Jan. 30 marks the 40th anniversary of Buckley v. Valeo, the U.S. Supreme Court case that continues to have a significant impact on campaign finance law. Professor Gora was one of the original attorneys who helped to litigate the case on behalf of the ACLU and argued before the Supreme Court: "Despite ongoing issues, Buckley v. Valeo remains a landmark of political freedom. For the last 40 years, it has provided the constitutional framework for the law governing the financing of our politics and the doctrinal platform for the more recent Citizens United ruling. Both decisions have been harshly criticized, as well as staunchly defended. But their core principle -- that the people, not the government, should decide how much free speech they want and need in order to challenge the government -- remains an essential foundation of democracy."
Gora is the author of "Better Parties, Better Government: A Realistic Program for Campaign Finance Reform" (AEI Press, 2009; with P.J. Wallison) and "The Right to Protest: The Basic ACLU Guide to Free Expression" (Southern Illinois University Press, 1991; with others). Articles he has written include "The Legacy of Buckley v. Valeo," 2 Election Law Journal 55 (2003) and "Buckley v. Valeo: A Landmark of Political Freedom," 33 Akron Law Review 7 (1999). He is based in New York City.
Contact: John Mackin,



Following are links to job listings for staff and freelance writers, editors and producers. You can view these and more job listings on our Job Board:

  • Digital Producer – Birmingham Business Journal (AL)
  • Web Producer – The Desert Sun (CA)
  • News Reporter and Feature Writer – The Jewish Star (NY)



Following are links to other news and resources we think you might find useful. If you have an item you think other reporters would be interested in and would like us to include in a future alert, please drop us a line.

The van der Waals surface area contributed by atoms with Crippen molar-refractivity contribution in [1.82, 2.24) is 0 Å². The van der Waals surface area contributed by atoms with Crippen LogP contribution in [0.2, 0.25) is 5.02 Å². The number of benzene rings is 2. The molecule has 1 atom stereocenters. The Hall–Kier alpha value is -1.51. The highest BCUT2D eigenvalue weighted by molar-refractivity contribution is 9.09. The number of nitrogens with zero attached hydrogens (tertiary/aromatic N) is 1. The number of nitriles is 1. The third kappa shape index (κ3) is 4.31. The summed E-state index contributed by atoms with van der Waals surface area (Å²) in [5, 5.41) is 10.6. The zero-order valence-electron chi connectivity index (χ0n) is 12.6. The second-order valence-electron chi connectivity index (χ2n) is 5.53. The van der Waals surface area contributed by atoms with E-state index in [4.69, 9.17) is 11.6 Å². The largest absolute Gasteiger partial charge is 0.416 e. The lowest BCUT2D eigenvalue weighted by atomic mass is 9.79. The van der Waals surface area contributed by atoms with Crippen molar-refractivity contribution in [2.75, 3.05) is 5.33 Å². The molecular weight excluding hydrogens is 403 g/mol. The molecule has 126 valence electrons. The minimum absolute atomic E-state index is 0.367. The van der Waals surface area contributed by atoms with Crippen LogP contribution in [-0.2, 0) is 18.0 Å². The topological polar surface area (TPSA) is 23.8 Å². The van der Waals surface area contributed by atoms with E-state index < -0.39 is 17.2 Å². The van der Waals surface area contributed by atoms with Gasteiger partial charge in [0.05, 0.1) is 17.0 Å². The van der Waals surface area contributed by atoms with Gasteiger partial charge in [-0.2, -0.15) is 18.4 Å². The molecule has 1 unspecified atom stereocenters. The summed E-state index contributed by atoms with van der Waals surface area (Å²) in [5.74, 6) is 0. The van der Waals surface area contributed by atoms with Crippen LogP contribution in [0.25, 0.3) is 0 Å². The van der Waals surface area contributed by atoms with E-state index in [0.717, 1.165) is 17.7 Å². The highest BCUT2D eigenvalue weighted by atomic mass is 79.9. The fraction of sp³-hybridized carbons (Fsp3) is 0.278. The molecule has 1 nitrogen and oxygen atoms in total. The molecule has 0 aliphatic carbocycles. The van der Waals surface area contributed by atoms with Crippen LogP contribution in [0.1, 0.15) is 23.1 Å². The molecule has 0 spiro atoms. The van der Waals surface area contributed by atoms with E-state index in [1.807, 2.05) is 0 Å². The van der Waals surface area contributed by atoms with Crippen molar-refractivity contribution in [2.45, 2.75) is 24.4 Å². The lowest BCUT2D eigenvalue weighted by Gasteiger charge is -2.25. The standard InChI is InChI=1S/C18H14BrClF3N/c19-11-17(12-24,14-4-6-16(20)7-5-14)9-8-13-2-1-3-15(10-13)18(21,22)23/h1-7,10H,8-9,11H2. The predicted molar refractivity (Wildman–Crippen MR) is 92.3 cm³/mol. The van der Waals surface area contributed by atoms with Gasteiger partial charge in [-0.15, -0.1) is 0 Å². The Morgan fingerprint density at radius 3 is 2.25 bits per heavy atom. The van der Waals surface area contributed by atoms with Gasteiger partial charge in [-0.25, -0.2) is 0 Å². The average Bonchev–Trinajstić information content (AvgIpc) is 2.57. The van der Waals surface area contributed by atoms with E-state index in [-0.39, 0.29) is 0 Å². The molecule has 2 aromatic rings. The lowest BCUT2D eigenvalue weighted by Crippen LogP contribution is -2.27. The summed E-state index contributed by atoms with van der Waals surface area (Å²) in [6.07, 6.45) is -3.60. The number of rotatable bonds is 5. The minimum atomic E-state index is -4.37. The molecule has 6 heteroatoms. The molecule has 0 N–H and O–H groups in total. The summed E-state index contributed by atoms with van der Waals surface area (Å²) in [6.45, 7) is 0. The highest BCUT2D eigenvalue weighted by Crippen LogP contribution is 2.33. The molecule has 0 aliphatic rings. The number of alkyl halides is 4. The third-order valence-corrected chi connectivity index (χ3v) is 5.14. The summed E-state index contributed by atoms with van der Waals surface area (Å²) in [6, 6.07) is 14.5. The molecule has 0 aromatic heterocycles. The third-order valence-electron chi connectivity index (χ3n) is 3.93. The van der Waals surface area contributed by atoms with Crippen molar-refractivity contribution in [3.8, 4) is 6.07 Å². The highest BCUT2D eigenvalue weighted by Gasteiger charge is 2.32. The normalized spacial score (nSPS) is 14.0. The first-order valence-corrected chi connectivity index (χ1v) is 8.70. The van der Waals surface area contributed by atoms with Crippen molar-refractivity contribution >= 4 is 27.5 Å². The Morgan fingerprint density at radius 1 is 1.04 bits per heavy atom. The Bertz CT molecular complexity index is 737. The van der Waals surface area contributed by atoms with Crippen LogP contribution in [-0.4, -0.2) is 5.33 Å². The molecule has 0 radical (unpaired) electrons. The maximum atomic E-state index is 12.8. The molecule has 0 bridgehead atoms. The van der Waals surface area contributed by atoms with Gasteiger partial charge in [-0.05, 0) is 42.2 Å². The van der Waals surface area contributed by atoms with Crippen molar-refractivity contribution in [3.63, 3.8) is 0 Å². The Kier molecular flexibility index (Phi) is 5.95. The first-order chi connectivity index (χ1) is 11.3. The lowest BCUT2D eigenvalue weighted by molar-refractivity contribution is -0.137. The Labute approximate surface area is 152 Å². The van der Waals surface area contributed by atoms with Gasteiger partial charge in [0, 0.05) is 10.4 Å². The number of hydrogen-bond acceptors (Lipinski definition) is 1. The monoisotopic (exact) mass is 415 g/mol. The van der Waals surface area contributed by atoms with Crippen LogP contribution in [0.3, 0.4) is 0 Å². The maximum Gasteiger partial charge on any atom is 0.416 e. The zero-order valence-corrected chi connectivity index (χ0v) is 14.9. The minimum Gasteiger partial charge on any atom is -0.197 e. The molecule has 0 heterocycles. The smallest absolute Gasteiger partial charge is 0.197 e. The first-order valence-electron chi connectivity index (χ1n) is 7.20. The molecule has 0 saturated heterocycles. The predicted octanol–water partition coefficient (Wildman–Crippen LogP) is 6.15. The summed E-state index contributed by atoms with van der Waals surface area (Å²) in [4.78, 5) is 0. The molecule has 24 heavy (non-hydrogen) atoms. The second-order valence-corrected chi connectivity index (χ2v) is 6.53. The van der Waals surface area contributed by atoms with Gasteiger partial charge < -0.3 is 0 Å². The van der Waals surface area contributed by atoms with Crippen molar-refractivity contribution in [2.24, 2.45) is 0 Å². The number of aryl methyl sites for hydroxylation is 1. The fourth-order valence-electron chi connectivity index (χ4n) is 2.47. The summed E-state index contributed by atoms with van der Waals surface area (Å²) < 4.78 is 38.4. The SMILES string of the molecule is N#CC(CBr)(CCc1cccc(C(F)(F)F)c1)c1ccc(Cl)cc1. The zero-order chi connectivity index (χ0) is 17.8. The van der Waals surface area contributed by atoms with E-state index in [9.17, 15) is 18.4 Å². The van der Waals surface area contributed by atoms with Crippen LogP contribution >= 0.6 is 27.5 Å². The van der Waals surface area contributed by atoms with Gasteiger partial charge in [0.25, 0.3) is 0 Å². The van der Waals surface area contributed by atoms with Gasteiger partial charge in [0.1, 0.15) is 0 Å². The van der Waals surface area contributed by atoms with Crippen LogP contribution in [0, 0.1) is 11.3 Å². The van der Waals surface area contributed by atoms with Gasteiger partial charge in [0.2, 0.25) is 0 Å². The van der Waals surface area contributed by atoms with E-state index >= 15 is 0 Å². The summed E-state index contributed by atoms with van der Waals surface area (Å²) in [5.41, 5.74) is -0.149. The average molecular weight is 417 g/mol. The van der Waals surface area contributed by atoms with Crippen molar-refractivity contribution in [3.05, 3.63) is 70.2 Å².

• THE RULES OF ENGAGEMENT: BROADCAST JOURNALISTS IN SOCIAL MEDIA. Are you a journalist struggling to navigate the social media landscape? If so, you won't want to miss ProfNet's next Twitter Q&A, scheduled for Tuesday, Jan. 26. We'll be talking to one of the most interactive journalists in the country, Emmy-winning anchor Michelle Li of WISC-TV, the CBS-affiliate in Madison, Wisc. Li will discuss how she engages with more than a half million followers on social media channels. Details here:
  • 5 NEW JOURNALISM TRENDS TO EXPECT IN 2016. We rely on journalists to explain how and why the world around us is evolving, so it's only natural that the practice of journalism evolve with it. New technology and consumer behavior drive the biggest impact as shuttering broadcast and print mediums make way for digital competitors. Advancements in technology show no signs of slowing down and neither will its direct effect on journalism. Here is a roundup of insightful think pieces on what changes we can expect in 2016:
  • 5 TIPS TO SHOOT A HIGH-QUALITY VIDEO USING YOUR MOBILE DEVICE: These days, most of us walk around with HD video cameras in our pockets, so shooting a high-quality video might seem as simple as whipping out your smartphone, pointing it in a direction, and shooting. Don't press that record button so fast. Here are a handful of tips you may want to consider to make something a little more polished: